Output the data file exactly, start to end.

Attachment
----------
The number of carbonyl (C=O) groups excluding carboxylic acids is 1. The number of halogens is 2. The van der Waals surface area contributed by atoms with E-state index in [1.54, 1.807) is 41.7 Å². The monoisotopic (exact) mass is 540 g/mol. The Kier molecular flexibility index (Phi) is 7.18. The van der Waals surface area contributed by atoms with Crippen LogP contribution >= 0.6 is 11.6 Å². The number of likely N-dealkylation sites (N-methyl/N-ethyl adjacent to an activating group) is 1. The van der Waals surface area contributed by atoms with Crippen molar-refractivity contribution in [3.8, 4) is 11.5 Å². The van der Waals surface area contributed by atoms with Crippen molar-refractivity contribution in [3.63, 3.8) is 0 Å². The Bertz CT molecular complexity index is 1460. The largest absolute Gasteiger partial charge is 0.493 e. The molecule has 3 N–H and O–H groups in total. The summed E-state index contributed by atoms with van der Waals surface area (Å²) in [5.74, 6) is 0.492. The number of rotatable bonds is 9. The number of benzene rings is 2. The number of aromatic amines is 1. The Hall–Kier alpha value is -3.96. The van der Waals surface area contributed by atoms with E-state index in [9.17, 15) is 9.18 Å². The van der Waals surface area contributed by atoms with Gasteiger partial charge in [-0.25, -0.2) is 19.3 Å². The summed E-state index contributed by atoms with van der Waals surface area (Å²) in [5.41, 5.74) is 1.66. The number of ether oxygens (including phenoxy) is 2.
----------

The number of carbonyl (C=O) groups excluding carboxylic acids is 1. The number of halogens is 2. The van der Waals surface area contributed by atoms with E-state index in [1.54, 1.807) is 41.7 Å². The monoisotopic (exact) mass is 540 g/mol. The Kier molecular flexibility index (Phi) is 7.18. The van der Waals surface area contributed by atoms with Crippen LogP contribution >= 0.6 is 11.6 Å². The number of likely N-dealkylation sites (N-methyl/N-ethyl adjacent to an activating group) is 1. The van der Waals surface area contributed by atoms with Crippen molar-refractivity contribution in [3.8, 4) is 11.5 Å². The van der Waals surface area contributed by atoms with Crippen molar-refractivity contribution in [3.63, 3.8) is 0 Å². The Bertz CT molecular complexity index is 1460. The largest absolute Gasteiger partial charge is 0.493 e. The molecule has 3 N–H and O–H groups in total. The summed E-state index contributed by atoms with van der Waals surface area (Å²) in [5.74, 6) is 0.492. The number of rotatable bonds is 9. The number of benzene rings is 2. The number of aromatic amines is 1. The Hall–Kier alpha value is -3.96. The van der Waals surface area contributed by atoms with E-state index in [9.17, 15) is 9.18 Å². The van der Waals surface area contributed by atoms with Gasteiger partial charge in [-0.25, -0.2) is 19.3 Å². The summed E-state index contributed by atoms with van der Waals surface area (Å²) in [5.41, 5.74) is 1.66. The number of ether oxygens (including phenoxy) is 2.